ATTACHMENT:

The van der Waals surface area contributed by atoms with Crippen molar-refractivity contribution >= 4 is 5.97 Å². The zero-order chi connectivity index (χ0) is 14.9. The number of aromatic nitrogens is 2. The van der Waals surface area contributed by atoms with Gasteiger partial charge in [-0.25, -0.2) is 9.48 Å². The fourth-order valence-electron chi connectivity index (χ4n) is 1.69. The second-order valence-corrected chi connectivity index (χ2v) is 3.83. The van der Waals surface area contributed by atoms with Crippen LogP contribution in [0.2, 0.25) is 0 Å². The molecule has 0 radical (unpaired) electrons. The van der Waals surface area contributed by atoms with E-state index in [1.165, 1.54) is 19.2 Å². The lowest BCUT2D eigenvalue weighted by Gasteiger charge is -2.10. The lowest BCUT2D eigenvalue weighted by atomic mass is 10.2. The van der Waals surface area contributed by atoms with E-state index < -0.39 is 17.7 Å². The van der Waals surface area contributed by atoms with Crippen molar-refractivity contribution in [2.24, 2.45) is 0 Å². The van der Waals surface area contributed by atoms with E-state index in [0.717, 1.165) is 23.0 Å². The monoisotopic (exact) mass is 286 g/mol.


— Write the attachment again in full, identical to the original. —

The van der Waals surface area contributed by atoms with Crippen molar-refractivity contribution >= 4 is 5.97 Å². The zero-order chi connectivity index (χ0) is 14.9. The number of aromatic nitrogens is 2. The van der Waals surface area contributed by atoms with Gasteiger partial charge in [-0.25, -0.2) is 9.48 Å². The fourth-order valence-electron chi connectivity index (χ4n) is 1.69. The second-order valence-corrected chi connectivity index (χ2v) is 3.83. The van der Waals surface area contributed by atoms with Crippen LogP contribution in [0.2, 0.25) is 0 Å². The molecule has 0 radical (unpaired) electrons. The van der Waals surface area contributed by atoms with E-state index in [1.165, 1.54) is 19.2 Å². The lowest BCUT2D eigenvalue weighted by Gasteiger charge is -2.10. The lowest BCUT2D eigenvalue weighted by atomic mass is 10.2. The van der Waals surface area contributed by atoms with E-state index < -0.39 is 17.7 Å². The van der Waals surface area contributed by atoms with Crippen molar-refractivity contribution in [2.24, 2.45) is 0 Å². The van der Waals surface area contributed by atoms with E-state index in [0.717, 1.165) is 23.0 Å². The monoisotopic (exact) mass is 286 g/mol.